Milk Stouts are one of my favorite types of stouts, the sweetness balances out some of the bitterness inherit in a traditional stout.  The sweetness comes from the lactose sugars, which lends the name Milk Stout, probably because it sounds better than “Lactose Stout.”

750th unique check-in to Untappd,
thus the 7 and 50 on the D10s
On to this beer…I’ve been hit or miss with much of Flying Dog’s output, but more hits lately than misses I have to say.  Like many good milk stouts, this one starts very sweet and smooth with a balanced feel as it settles really nicely into the belly.

Like most stouts, it gets better as it sits and settles closer to room temperature, but I wouldn’t want to drink this too warm.  Some stouts you want to just linger over and sip over the course of a half hour, but this one is smooth enough that having a couple would be nice.

Despite the relatively high ABV for a Milk Stout at 7.2%, I didn’t feel it too much.  I was able to have 2 of these plus another lower ABV beer and not really feel it. However, I imagine after 3 or 4 of these the ABV might catch up with you.

I also appreciated the lack of bitter aftertaste that accompanies some stouts.

All of that said, I’m not sure what makes this one a Holiday Milk Stout. There aren’t any spices like nutmeg or cinnamon most often associated with Holiday/Christmas beers, so I could see this becoming a year round Milk Stout along the lines of a Lancaster Milk Stout.

Overall, a very drinkable Milk Stout and one I can conceivably see myself enjoying multiple bottles over the course of a holiday celebration. Well, I did enjoy two (as well as one other beer) during a Dungeons and Dragons gaming session.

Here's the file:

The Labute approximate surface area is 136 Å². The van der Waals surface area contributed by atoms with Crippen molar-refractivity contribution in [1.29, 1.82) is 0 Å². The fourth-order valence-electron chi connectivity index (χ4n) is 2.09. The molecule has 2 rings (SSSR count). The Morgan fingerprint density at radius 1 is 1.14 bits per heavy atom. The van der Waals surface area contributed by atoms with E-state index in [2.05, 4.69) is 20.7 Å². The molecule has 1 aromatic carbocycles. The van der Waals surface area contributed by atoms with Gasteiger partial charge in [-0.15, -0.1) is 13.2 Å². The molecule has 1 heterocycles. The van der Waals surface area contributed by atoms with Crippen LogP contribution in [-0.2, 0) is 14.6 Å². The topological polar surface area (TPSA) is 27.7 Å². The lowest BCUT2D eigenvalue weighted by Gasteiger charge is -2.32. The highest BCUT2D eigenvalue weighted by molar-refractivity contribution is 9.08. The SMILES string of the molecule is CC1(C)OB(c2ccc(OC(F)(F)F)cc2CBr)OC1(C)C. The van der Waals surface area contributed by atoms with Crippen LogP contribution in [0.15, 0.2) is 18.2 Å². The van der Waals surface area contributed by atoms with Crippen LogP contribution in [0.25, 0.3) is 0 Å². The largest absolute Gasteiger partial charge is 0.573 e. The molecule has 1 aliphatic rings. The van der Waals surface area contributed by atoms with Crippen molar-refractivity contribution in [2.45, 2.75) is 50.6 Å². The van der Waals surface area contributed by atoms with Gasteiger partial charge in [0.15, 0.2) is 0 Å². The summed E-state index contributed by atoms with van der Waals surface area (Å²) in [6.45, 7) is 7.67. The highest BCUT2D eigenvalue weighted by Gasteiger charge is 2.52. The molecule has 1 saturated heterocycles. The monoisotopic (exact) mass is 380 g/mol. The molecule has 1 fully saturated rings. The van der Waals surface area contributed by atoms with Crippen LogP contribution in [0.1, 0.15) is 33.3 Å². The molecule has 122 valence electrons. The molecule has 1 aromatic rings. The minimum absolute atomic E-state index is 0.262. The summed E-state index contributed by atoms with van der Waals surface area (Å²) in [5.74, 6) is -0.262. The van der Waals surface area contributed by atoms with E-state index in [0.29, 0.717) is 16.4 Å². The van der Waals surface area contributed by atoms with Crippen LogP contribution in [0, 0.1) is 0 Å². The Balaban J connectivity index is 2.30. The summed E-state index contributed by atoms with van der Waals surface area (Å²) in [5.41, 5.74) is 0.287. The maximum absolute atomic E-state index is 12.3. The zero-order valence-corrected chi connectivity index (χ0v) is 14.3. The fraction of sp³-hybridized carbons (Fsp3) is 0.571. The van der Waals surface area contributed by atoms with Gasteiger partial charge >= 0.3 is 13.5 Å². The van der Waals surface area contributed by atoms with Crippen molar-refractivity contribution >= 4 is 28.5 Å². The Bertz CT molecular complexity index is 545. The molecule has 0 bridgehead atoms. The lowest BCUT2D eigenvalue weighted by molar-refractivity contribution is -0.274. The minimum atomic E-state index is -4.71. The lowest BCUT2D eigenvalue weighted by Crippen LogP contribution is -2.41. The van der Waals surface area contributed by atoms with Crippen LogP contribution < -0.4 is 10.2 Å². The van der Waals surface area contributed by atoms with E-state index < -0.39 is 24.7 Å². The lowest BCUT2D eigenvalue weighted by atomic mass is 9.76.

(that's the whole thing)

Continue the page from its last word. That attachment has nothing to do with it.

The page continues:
Monday, December 12, 2016

An Update and Maybe a New Direction

Sure has been a while since I posted here at the old O' stuff.  I'm still posting reviews over at SFFWorld as most folks probably know. I suspect more people know me through twitter now than through this blog. 

For quite a while now, I've debated if I want to keep this blog active, officially close it, or try something new.  One of those "new" things I've been pondering is reviewing beer. I've always enjoyed beer, but over the past couple of years I've been really enjoying craft beer. In fact, for my birthday last month, my wife took me on a mini tour of some NJ Micro/Nanobreweries including Twin Elephant Brewing, Conclave Brewing, Kane Brewing, Beach Haus Brewery, and Carton Brewing

So tomorrow (or later today depending on when you read this) I'll be reviewing beers here at the O' Stuff. Depending on how it feels and what people have to say, I may continue it here or start a whole new blog dedicated just to my beer reviews. 

Friday, May 06, 2016

So Long and a Big Thank You to SF Signal

Since it is public now, I can post my thoughts about John DeNardo and JP Franz closing the doors of the Hugo Award Winning SF Signal.